Healthy Homes

Study points to problems with homes in Eastern Iowa

Wed, 01/18/2012 - 11:11

More than one-third of homes tested in Linn County, and many others in Eastern Iowa, have radon levels that warrant mitigation, according to a new study.

The Cedar Rapids Gazette reported that the naturally occurring radioactive gas, which stems from the breakdown of uranium in the soil, enters homes through cracks in the foundation, floors, heating systems, sump pits and walls.

The entrance of harmful toxins and contaminants into a residence through a conventional heating system is a problem that many homeowners have to deal with. Although radon is one of the most dangerous of these, other allergens can be generated and stored in radiators, heating ducts and air vents that are used in these older heaters.

A radiant heating system can be installed as a way to provide comfortable heat, without the need for contaminant-producing products like radiators and heating ducts. The technology is installed as part of a subfloor, eliminating the need for exterior materials that may pollute a home.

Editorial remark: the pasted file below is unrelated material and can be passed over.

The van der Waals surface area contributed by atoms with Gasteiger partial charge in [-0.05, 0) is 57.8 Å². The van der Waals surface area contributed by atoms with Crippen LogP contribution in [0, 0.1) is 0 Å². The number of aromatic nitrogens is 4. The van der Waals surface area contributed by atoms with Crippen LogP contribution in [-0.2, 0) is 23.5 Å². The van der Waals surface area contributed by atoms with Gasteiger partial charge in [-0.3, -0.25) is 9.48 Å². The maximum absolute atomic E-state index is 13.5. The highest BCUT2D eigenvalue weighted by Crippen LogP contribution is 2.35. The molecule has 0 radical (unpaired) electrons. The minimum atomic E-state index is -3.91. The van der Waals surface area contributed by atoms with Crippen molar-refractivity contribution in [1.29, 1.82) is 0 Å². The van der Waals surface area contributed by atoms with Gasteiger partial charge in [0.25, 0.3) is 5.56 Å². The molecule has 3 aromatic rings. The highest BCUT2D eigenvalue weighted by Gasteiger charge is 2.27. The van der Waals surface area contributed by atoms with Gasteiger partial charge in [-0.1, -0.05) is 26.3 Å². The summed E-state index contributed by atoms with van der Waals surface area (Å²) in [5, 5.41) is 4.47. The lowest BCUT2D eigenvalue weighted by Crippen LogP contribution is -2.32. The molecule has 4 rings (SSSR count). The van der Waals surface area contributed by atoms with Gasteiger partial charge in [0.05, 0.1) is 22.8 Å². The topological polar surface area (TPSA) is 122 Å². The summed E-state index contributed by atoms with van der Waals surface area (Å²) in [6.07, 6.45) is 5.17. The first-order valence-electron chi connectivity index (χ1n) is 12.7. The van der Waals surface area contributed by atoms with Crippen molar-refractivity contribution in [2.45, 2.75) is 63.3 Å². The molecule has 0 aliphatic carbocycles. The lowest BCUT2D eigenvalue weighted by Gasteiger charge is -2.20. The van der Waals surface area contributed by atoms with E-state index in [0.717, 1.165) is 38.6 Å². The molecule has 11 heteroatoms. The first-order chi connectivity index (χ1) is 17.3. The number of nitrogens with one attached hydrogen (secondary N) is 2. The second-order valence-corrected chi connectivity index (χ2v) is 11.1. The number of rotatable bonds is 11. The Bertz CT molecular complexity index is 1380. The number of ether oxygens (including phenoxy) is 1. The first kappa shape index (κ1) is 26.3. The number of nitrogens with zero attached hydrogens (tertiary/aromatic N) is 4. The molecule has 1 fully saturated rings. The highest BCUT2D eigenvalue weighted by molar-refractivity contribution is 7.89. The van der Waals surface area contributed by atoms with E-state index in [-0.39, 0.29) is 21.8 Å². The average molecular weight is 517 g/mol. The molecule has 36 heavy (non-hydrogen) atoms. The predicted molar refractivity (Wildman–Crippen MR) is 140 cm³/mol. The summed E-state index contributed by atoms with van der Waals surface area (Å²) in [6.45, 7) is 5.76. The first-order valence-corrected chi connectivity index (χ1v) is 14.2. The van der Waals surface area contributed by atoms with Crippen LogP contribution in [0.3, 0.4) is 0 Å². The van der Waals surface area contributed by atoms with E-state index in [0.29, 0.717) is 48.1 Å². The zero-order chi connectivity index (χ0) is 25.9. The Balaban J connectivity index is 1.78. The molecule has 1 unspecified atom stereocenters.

Radon that enters a home through cracks and holes is something that families need to worry about.

"Radon is the No. 1 cause of lung cancer for non-smokers," Ruby Perin, Healthy Homes branch manager for Linn County Public Health, told the Gazette.

The Linn County Public Health board analyzed results of more than 400,000 test kids used in 14 Eastern Iowa counties from 1990 to 2011. All but one country showed averages above the Environmental Protection Agency's "action level." The news source reported that these numbers were troubling, and families in the area needed to take action to prevent a worsening of the problem.

"Testing twice is always best, especially if it comes in high or low," Perin said of a possible second test for the region.